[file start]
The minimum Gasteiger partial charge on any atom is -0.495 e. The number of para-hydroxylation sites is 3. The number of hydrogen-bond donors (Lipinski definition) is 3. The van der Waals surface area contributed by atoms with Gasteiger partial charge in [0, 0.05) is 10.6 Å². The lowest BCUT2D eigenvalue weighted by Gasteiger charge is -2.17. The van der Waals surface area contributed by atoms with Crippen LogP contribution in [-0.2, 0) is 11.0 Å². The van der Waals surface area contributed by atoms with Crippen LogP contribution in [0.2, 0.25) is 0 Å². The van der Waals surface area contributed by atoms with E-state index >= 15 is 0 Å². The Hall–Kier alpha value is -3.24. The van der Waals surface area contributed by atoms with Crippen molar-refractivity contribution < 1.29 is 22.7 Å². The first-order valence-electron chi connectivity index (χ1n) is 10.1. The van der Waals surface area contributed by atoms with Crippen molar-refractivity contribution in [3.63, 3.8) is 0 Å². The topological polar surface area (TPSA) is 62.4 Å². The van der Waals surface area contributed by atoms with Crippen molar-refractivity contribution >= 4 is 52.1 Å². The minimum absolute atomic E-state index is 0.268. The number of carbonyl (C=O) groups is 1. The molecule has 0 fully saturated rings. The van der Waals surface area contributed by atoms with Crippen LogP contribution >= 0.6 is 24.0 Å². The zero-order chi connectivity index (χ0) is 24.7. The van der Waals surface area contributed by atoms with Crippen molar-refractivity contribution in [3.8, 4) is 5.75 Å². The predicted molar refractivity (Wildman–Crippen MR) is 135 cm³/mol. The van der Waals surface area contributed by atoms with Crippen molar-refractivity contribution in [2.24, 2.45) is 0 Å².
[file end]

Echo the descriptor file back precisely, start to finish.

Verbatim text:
The minimum Gasteiger partial charge on any atom is -0.495 e. The number of para-hydroxylation sites is 3. The number of hydrogen-bond donors (Lipinski definition) is 3. The van der Waals surface area contributed by atoms with Gasteiger partial charge in [0, 0.05) is 10.6 Å². The lowest BCUT2D eigenvalue weighted by Gasteiger charge is -2.17. The van der Waals surface area contributed by atoms with Crippen LogP contribution in [-0.2, 0) is 11.0 Å². The van der Waals surface area contributed by atoms with Crippen LogP contribution in [0.2, 0.25) is 0 Å². The van der Waals surface area contributed by atoms with E-state index >= 15 is 0 Å². The Hall–Kier alpha value is -3.24. The van der Waals surface area contributed by atoms with Crippen molar-refractivity contribution < 1.29 is 22.7 Å². The first-order valence-electron chi connectivity index (χ1n) is 10.1. The van der Waals surface area contributed by atoms with Crippen molar-refractivity contribution in [3.63, 3.8) is 0 Å². The topological polar surface area (TPSA) is 62.4 Å². The van der Waals surface area contributed by atoms with Crippen molar-refractivity contribution >= 4 is 52.1 Å². The minimum absolute atomic E-state index is 0.268. The number of carbonyl (C=O) groups is 1. The molecule has 0 fully saturated rings. The van der Waals surface area contributed by atoms with Crippen LogP contribution >= 0.6 is 24.0 Å². The zero-order chi connectivity index (χ0) is 24.7. The van der Waals surface area contributed by atoms with Crippen molar-refractivity contribution in [3.8, 4) is 5.75 Å². The predicted molar refractivity (Wildman–Crippen MR) is 135 cm³/mol. The van der Waals surface area contributed by atoms with Crippen molar-refractivity contribution in [2.24, 2.45) is 0 Å².